Thou shalt not spread thyself too thinly


Building intentional community and meaningful relationships are phrases that are drilled into us as Christians. We're told that they are a vital part of bringing God's kingdom to earth, and integral to his plan to make all things new. Hit-and-run mission tactics can only take us so far; we draw people into the kingdom by 'doing life' with them, and – ultimately – loving them, day in and day out.

I wholeheartedly believe that, and I love that we get to partner with God in mirroring the community and relationship of the Trinity. It's what we're made for, and it's life-giving.

It's also absolutely exhausting.

'Being relational', in my experience, often gets conflated with trying to be the best friend we can possibly be to every person we know. And in our people-pleasing pursuit of that, we end up spreading ourselves far too thinly; over-promising and under-performing. I'm definitely guilty of this; of trying to fit so many people in to my life – housemates, friends from school, university, work and church – that I'm probably not being much of a friend to any of them.

I'm tired of someone asking when I'm free, only to look through my diary and pencil them in for three weeks' time. If we don't have time for the people around us, really what's the point?

The truth is, we can't be there for everyone all the time. We have a limited capacity. While it's important to be there for friends when they need us, and spend quality time with the people who give us life and encourage us in our faith as well as those who aren't Christians, we also have to make time for God, and for ourselves. Rest is a vital part of our faith; we see Jesus do it in the Bible, and it's played out in the story of Creation.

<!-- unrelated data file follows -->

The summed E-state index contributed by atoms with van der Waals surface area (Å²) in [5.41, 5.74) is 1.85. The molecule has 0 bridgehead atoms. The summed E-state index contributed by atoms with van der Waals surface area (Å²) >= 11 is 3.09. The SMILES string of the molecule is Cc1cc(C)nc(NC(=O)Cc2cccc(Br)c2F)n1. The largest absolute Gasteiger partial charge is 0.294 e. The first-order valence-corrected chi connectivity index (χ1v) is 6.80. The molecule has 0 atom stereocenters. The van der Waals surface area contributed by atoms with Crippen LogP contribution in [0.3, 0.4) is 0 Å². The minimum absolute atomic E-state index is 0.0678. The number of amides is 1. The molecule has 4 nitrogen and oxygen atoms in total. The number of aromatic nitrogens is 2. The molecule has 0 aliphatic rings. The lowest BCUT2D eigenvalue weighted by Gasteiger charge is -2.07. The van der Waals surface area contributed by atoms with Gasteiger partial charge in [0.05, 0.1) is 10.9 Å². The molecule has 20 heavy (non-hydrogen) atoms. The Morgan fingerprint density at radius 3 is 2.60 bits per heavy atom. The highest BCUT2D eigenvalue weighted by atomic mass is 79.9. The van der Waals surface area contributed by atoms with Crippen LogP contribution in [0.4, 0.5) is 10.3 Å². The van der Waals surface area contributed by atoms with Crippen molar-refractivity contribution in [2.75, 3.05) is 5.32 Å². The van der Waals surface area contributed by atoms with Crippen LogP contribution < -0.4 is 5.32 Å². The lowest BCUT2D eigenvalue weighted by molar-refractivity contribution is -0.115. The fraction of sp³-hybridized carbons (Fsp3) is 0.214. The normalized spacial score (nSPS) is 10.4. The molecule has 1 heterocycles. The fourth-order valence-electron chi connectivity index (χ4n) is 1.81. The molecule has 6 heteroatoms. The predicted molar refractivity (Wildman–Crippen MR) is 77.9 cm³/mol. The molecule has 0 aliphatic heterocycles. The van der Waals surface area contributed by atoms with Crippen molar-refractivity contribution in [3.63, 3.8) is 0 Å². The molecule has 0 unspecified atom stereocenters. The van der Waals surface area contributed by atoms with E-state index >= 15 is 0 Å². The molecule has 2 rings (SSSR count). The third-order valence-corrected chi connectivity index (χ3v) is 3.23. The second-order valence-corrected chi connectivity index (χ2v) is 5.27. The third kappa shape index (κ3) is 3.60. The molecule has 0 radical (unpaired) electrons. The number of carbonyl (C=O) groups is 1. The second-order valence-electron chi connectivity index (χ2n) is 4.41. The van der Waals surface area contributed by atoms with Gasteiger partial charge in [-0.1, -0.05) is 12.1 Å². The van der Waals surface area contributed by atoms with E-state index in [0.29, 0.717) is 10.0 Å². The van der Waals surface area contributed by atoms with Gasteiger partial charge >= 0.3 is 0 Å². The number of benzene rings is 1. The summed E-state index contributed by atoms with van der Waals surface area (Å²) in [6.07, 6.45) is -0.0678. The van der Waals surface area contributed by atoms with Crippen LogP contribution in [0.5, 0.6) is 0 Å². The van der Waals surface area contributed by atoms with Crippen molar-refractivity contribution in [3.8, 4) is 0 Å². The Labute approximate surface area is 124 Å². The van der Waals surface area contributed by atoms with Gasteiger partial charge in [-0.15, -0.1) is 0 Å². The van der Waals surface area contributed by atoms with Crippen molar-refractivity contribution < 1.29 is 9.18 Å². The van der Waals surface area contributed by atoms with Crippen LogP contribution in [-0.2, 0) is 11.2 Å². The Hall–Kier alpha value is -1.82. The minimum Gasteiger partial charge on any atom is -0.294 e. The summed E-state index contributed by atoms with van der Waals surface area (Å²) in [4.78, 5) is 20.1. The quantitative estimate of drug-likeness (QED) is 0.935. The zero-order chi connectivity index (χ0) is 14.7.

I think there has to be a better distinction between being radical in the way we approach community, and give ourselves away to one another, and learning where our limits are. We are called to empty ourselves in the pursuit of God, yes, and that does often look like spending quality time with people and being salt and light in our communities. But there comes a point where in trying to hold too many people at once, we stop giving them our best. 

A colleague of mine was recently bemoaning his struggle to balance too many people to a friend. "What are you going to do about it?" was her reply. It shocked him; being busy is something that we usually complain about but don't actually consider changing, either because we secretly enjoy looking popular or because we simply can't bear the thought of 'dropping' anyone.

But maybe, actually, she was right – there is something we can do about it. Maybe by putting up boundaries, we protect ourselves and also those around us.

Perhaps instead of trying to squeeze half-hour coffees in between appointments and small group meetings, it's okay to admit that we need to pull back. That doesn't mean you have to go quiet on friends without notice, but be honest and upfront: you don't have a lot of time at the moment, but you'd love to spend some quality time with them further down the line.

In streamlining, we're less likely to become that flaky friend, and we're freed up to be more present in the moments that we do spend with people, rather than worrying about the next thing or person that we're rushing off to. It's okay to admit we can't do everything, and surely it's better to offer a few people our best?